All Quebec schools could be equipped with epinephrine injectors

All Quebec schools could be equipped with epinephrine injectors

Quebec’s Education and Health ministries are developing a framework for school-based care, according to La Presse canadienne.

Part of this guide for educational institutions will concern the distribution and administration of medication in emergency situations, including epinephrine injectors, more commonly known by their trade name EpiPen.

This framework would recommend that each school have an injector. Currently, only a few schools have one available, but it’s students who have allergies who are legally responsible for bringing their own injectors.

The measure echoes a petition tabled in the National Assembly by Sylvie D’Amours, the Coalition Avenir Québec (CAQ) MNA for Mirabel, who asked that it is the responsibility to provide injectors fall on elementary schools.

But CAQ members of the standing Committee on Culture and Education refused to take up this matter on Wednesday because of the work already underway on this topic, according to an email from the office of the government whip.

Currently, food products in cafeterias, vending machines, snacks brought by students and meals provided by catering services are monitored for the presence of allergens at school, a spokesperson for the Education Ministry said in an email.

But according to Allergies Québec, an association that promotes safety for people with food allergies, nine foods are responsible for about 90 per cent of allergic reactions, making the project “utopian.”

“It is almost impossible to exclude them,” said Dominique Seigneur, the group’s director of communications and development.

Some school service centers and school boards have also implemented intervention protocols in the event of anaphylactic shock.

However, no universal measure is applied across Quebec — the only province in the country that has not legislated such a response.

In search of necessary leadership

Each school is doing its best to manage the situation, according to Allergies Québec, which has been campaigning for more than 15 years for the adoption of a standardized, general framework.

School efforts have led to “ducious practices, such as keeping auto-injectors at the reception office, rather than within immediate reach of the allergic person, or even ineffective measures such as banning certain foods and isolating allergic students during meals,” read an open letter co-signed by the organization on March 21 — Quebec Food Allergy Day.

Allergies Québec notes all political parties have a marked interest in this issue, especially since an estimated 75,000 schoolchildren have one or more food allergies and that about one serious allergic reaction out of five happens in schools.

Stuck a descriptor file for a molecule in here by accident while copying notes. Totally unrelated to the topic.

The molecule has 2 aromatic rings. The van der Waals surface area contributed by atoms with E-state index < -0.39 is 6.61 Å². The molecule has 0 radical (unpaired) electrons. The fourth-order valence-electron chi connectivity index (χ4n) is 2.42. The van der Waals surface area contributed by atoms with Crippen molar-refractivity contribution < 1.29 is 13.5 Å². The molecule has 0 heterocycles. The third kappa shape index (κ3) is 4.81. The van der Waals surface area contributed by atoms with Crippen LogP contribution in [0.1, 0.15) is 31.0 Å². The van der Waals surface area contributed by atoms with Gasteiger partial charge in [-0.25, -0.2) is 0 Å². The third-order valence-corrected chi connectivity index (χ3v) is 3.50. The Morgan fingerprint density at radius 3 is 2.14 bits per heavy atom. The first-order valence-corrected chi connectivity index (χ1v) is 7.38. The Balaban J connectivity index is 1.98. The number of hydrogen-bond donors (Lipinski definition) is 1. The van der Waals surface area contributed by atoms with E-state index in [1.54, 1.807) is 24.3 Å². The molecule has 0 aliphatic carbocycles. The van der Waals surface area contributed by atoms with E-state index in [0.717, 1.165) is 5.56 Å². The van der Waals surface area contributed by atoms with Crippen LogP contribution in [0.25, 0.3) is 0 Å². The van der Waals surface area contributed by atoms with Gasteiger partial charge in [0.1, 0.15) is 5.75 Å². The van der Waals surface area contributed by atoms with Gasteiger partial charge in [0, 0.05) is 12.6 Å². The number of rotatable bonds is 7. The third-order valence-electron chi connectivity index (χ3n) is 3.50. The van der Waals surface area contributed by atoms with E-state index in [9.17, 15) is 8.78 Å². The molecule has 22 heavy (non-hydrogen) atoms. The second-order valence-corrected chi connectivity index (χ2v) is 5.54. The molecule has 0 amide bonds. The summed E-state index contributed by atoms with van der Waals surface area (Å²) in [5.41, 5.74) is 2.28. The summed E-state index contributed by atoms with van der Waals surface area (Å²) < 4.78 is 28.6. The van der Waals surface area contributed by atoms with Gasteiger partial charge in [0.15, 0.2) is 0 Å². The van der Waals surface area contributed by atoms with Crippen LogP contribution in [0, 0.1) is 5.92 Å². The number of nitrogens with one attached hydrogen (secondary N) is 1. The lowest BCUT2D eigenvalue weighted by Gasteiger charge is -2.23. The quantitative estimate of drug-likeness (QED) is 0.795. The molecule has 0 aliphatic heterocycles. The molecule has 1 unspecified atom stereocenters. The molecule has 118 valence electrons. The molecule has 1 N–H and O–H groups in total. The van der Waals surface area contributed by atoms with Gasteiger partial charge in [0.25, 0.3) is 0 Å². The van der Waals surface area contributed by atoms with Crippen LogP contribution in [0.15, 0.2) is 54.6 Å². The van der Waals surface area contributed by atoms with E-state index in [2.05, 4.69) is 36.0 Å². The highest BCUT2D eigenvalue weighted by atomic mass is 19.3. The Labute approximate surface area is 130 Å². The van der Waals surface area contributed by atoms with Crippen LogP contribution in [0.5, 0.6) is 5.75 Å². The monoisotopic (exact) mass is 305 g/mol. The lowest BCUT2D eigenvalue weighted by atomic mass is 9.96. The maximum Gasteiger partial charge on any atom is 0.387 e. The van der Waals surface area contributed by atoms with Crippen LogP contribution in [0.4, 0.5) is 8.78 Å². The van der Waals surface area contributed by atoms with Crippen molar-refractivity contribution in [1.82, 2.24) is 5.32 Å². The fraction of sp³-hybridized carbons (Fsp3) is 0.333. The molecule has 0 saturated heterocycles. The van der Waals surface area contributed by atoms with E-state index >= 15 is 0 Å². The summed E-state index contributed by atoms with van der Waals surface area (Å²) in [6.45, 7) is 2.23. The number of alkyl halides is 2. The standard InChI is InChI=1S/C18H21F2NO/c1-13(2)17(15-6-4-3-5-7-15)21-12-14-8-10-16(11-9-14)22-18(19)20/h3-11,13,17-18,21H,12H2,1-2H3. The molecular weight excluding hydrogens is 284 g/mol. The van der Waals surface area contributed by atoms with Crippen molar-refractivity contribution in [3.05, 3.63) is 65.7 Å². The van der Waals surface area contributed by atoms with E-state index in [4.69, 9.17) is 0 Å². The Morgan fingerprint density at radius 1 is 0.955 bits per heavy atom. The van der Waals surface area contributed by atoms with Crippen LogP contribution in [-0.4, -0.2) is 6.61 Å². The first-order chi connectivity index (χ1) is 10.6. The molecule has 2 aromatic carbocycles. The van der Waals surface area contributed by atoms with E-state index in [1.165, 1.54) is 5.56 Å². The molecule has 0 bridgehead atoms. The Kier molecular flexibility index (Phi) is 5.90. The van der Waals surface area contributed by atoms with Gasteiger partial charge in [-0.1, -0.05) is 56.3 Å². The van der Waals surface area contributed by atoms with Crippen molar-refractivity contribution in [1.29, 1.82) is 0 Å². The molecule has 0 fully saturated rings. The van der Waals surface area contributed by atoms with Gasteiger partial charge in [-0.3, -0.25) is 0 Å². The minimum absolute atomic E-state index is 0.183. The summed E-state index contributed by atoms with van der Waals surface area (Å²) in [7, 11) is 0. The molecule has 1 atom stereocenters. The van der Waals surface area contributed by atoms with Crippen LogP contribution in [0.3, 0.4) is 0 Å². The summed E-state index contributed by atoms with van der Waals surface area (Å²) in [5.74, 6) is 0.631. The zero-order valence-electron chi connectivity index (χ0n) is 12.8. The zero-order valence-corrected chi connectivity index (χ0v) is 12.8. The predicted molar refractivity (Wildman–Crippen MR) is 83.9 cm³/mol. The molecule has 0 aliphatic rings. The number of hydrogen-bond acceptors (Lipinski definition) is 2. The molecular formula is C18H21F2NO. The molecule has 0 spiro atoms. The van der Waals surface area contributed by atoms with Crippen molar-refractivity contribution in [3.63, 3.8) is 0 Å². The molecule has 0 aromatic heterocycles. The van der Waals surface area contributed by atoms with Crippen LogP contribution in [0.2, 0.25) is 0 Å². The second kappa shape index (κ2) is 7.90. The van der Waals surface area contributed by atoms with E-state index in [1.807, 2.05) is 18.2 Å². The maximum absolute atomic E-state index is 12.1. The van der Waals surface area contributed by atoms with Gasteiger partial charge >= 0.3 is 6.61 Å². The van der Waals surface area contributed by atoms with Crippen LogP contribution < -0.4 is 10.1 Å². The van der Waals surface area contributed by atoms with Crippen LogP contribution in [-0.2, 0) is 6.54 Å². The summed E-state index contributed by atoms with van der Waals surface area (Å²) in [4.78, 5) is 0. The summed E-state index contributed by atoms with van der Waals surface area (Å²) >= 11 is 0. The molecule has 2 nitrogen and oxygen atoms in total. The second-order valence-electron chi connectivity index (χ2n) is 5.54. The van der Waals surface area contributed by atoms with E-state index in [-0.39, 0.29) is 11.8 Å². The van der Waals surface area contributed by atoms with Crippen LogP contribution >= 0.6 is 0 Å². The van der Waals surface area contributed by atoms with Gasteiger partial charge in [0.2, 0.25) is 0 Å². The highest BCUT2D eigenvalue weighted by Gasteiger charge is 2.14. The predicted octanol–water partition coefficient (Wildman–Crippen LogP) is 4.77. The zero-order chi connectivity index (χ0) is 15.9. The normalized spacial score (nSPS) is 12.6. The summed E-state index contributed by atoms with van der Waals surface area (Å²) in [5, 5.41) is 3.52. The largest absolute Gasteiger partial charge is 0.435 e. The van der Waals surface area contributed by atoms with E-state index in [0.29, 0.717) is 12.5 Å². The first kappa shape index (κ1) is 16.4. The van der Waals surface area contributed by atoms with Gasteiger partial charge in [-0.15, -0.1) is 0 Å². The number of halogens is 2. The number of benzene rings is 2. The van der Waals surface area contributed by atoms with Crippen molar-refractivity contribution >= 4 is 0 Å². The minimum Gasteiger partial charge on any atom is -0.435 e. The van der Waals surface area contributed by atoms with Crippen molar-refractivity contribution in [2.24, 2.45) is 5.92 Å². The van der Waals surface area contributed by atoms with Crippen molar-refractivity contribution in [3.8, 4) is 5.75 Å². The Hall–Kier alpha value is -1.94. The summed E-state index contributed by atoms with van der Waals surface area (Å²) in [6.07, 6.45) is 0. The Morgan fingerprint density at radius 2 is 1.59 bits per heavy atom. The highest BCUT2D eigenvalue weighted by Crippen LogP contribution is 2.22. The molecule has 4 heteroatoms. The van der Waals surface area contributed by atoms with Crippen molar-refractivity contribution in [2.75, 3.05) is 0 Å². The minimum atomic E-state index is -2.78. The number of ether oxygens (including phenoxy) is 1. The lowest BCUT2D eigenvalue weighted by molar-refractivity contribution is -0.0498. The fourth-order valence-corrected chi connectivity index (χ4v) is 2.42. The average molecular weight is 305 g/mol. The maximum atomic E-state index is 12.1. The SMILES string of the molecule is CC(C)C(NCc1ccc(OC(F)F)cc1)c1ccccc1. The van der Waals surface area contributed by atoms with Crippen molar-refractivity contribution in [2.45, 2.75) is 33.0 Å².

“Our file is well received and no one is against this desire to supervise young people, but it is as if we had no file holder. We can’t get the necessary leadership to move things forward. It’s mysterious,” Seigneur said.

In June 2018, the Parti Québécois, which then formed the official opposition, had tabled a bill so that Quebec would legislate to impose a universal protocol in the event of a serious allergic reaction. The health minister at the time, Liberal MNA Gaétan Barrette, had raised the topic of providing all schools with an EpiPen.

In 2019, the health minister under the CAQ, Danielle McCann, opposed mandating a single protocol, saying she preferred “a guide to good practices,” as reported in Le Soleil.

common sense

Like defibrillators, which are becoming increasingly accessible in public places, or even fire extinguishers in the event of a fire, injectors should be available to schoolchildren, as are first aid kits in the event of a minor injury, said the Regroupement des comités de parents autonomes du Québec (RCPAQ).

“It’s a fundamentally good idea. I see no argument to support the contrary,” Sylvain Martel, strategic advisor and spokesperson for the RCPAQ, said in an interview with La Presse canadienne. “There are ideas that don’t need to be thought about for years to make sense.”

Martel, however, said it was wrong to think that offering epinephrine injectors in schools would remove the burden of carrying one from students, as the petition suggests.

“It’s a great idea to have them in schools, in case a student’s expires, but keep in mind that kids who really need an EpiPen are going to be carrying one around with them everywhere they go, whether it’s walking to school, on the bus , or going to friends’ houses.”